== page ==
TL;DR: More Happy = More Growth
Big business ideas aren’t just for big businesses any more. There’s a very popular idea right now that big businesses are using to help guide the decisions they make, the markets they play in, and even how they treat their employees. That idea is the Net Promoter Score (NPS). In some corporate environments, they treat the wielders of their Net Promoter Scores with a cult leader like reverence. It gets pretty intense actually. I’m all for finding ways to measure the experience of the people you serve, and use that information to get better, but you should never put all your eggs in the one metric basket. That’s where this post comes in. I want to introduce you to the Net Promoter Score so you can add it to the toolbox of awesome things you’re keeping track of to make sure your business is growing sustainably over time. The extra great thing is that you don’t have to be a big business to implement NPS and there are FREE solutions that you can use right now to jump on the NPS bandwagon.
So, what exactly is a Net Promoter Score?
The NPS is a methodology that came out of Bain & Co. in the early 2000’s and it puts a process around identifying what keeps your customers and employees happy. The idea here is that happy customers and employees lead to organic growth over time. It might sound a little commonsensical but it’s a process you can use to measure not only how much people know/like/trust you but how likely they would be to refer your business to the people they care about. It’s a way to quantitatively measure very qualitative concepts like happiness, trust, and referability. You use the NPS consistently over time to collect feedback that will help you make better decisions when it comes to the future needs of all the people that rely on your business.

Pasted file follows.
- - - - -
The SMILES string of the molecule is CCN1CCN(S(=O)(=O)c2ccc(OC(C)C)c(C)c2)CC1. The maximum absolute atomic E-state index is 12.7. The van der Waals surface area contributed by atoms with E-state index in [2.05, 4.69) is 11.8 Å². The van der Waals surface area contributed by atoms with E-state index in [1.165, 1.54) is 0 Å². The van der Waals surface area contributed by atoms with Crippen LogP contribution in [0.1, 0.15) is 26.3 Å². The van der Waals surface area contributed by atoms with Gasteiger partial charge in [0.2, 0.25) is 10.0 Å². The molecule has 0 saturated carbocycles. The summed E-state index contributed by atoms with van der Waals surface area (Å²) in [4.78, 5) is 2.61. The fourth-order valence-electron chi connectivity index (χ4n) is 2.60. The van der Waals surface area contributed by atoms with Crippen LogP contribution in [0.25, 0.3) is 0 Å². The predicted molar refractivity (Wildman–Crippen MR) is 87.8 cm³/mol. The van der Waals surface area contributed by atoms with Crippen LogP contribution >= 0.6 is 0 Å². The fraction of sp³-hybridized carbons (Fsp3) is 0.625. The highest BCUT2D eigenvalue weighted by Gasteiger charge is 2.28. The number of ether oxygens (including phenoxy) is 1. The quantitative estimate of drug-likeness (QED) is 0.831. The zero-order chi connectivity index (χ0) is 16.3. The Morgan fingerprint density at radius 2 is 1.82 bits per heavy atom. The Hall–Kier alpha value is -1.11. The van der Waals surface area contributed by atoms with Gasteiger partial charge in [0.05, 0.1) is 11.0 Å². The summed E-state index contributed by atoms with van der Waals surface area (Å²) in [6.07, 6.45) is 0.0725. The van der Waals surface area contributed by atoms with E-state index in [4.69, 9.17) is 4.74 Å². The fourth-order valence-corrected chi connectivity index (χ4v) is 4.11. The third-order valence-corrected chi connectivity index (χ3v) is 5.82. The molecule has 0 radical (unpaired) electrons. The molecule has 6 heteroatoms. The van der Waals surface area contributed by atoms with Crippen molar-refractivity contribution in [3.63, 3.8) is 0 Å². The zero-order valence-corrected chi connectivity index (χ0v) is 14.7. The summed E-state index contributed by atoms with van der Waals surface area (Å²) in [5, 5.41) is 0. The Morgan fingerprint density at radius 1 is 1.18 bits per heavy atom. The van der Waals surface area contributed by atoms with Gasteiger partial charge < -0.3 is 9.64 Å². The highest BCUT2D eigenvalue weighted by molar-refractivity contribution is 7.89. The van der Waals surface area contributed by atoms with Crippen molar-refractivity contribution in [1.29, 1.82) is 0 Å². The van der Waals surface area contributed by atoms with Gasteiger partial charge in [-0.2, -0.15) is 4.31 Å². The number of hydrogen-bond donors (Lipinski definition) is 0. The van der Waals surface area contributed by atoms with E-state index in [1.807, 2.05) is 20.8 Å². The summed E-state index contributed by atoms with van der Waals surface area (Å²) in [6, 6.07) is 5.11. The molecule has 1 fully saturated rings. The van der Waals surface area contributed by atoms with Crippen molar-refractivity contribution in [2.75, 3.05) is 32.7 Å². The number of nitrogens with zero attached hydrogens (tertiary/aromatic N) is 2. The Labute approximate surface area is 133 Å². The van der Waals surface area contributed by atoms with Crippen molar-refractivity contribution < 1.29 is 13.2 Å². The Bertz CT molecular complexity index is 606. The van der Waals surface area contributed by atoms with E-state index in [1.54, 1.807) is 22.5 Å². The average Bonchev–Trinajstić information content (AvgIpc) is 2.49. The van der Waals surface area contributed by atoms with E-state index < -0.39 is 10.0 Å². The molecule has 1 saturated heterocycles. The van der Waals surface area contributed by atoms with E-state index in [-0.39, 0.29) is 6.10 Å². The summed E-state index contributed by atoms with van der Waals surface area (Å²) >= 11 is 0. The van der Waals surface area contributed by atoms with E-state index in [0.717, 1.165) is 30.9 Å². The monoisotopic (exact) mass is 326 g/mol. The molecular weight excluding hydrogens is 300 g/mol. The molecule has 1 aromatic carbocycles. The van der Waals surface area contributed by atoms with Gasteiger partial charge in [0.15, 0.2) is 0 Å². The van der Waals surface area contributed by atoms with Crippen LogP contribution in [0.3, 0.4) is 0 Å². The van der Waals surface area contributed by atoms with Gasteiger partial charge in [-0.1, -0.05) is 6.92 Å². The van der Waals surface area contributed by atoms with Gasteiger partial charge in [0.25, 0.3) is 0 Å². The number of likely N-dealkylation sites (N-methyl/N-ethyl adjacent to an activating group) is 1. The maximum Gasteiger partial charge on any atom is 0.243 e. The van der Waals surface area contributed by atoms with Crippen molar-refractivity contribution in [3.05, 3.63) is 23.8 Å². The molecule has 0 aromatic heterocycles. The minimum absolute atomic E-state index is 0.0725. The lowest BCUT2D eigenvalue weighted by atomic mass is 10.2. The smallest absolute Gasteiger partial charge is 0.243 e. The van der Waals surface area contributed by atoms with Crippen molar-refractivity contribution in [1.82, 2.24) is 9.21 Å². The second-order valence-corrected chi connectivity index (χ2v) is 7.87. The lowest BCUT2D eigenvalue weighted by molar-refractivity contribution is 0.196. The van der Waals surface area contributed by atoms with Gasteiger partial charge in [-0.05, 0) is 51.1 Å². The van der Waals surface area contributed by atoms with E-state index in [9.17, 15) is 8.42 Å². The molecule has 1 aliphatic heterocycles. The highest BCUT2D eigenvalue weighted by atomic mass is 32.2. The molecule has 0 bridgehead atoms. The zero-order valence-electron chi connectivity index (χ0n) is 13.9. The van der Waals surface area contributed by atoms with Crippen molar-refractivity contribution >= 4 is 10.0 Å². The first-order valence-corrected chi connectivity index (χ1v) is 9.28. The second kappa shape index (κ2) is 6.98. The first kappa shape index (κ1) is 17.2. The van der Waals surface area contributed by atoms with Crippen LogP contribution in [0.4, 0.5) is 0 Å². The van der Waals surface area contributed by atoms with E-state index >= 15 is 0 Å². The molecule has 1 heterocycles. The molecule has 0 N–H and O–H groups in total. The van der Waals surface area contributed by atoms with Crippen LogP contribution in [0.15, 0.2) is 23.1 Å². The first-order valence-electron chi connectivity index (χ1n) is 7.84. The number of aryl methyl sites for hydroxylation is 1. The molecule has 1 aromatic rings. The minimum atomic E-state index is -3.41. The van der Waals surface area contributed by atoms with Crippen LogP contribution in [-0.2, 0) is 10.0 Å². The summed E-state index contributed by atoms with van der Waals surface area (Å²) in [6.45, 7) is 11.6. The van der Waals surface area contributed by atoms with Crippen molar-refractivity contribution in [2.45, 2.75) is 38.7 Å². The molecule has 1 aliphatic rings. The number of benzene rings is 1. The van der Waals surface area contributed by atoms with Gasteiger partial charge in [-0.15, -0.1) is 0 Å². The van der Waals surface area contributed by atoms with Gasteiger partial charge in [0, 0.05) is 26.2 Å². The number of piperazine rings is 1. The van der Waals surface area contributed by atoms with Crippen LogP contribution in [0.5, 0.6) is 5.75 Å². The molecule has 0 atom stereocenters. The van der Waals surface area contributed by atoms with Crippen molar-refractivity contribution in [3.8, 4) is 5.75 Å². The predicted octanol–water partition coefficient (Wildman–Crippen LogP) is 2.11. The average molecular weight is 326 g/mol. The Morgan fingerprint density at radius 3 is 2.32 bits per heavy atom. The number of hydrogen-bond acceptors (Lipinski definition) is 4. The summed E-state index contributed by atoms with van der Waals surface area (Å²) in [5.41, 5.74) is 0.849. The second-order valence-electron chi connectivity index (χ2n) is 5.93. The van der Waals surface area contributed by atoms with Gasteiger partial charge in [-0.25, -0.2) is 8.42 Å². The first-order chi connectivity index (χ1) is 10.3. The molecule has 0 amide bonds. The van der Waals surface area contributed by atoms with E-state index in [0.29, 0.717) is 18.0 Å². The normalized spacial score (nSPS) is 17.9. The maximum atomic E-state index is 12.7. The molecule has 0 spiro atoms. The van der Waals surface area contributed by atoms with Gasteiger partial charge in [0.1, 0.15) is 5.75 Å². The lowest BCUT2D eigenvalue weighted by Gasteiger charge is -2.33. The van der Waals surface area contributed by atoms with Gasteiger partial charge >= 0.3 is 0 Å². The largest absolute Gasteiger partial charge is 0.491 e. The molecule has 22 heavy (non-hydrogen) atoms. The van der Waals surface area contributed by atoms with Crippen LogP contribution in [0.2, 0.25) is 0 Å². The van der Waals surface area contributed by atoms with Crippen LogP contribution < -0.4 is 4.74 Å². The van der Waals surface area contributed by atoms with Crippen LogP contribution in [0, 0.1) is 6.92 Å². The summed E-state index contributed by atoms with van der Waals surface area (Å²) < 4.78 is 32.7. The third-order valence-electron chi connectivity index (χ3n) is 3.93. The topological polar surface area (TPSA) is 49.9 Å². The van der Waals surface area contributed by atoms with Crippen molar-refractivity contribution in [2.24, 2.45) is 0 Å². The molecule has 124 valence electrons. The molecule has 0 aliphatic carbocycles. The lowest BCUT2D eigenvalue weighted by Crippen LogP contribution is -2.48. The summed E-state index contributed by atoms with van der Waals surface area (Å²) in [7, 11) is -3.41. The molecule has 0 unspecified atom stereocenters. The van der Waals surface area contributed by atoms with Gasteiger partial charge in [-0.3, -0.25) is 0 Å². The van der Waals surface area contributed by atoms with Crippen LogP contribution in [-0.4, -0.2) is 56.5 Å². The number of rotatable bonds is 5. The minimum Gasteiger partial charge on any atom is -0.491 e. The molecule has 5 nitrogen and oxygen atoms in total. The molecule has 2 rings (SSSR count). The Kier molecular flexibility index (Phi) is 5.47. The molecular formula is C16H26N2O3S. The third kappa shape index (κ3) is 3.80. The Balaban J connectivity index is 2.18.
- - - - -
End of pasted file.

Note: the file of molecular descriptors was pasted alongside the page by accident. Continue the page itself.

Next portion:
How do you calculate the Net Promoter Score?
The NPS is calculated using a survey. You ask a question and the takers of your survey respond or rate on a scale ranging 0 to 10. It could look something like, “How likely are you to refer this business to a friend or family member?” Then you rate 0 might be “Never in a million years and I hope you go out of business” and 10 might be “I already have and they’ve referred their family and friends”. Well it’s a little more nuanced than that but you get the idea. From the responses you collect you then divide them into three categories: Detractors, Passives, and Promoters.